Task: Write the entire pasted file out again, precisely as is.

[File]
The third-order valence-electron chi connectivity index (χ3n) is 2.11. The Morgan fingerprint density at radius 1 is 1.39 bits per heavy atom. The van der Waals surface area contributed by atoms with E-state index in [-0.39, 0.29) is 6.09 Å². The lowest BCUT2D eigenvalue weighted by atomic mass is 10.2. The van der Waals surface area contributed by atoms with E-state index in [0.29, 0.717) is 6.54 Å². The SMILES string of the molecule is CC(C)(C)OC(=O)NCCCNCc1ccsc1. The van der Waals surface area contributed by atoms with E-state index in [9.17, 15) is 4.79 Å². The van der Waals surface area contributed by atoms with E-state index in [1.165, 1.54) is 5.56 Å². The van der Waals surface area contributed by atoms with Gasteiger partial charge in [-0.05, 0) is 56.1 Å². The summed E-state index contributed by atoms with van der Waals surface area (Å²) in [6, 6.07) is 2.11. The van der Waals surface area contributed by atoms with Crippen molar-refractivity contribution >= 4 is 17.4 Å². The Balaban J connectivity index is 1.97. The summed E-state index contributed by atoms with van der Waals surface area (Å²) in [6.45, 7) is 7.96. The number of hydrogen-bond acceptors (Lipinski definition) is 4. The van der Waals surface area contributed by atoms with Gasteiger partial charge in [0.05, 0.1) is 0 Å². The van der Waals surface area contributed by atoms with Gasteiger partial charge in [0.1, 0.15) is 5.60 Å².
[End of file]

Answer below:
The third-order valence-electron chi connectivity index (χ3n) is 2.11. The Morgan fingerprint density at radius 1 is 1.39 bits per heavy atom. The van der Waals surface area contributed by atoms with E-state index in [-0.39, 0.29) is 6.09 Å². The lowest BCUT2D eigenvalue weighted by atomic mass is 10.2. The van der Waals surface area contributed by atoms with E-state index in [0.29, 0.717) is 6.54 Å². The SMILES string of the molecule is CC(C)(C)OC(=O)NCCCNCc1ccsc1. The van der Waals surface area contributed by atoms with E-state index in [9.17, 15) is 4.79 Å². The van der Waals surface area contributed by atoms with E-state index in [1.165, 1.54) is 5.56 Å². The van der Waals surface area contributed by atoms with Gasteiger partial charge in [-0.05, 0) is 56.1 Å². The summed E-state index contributed by atoms with van der Waals surface area (Å²) in [6, 6.07) is 2.11. The van der Waals surface area contributed by atoms with Crippen molar-refractivity contribution >= 4 is 17.4 Å². The Balaban J connectivity index is 1.97. The summed E-state index contributed by atoms with van der Waals surface area (Å²) in [6.45, 7) is 7.96. The number of hydrogen-bond acceptors (Lipinski definition) is 4. The van der Waals surface area contributed by atoms with Gasteiger partial charge in [0.05, 0.1) is 0 Å². The van der Waals surface area contributed by atoms with Gasteiger partial charge in [0.1, 0.15) is 5.60 Å².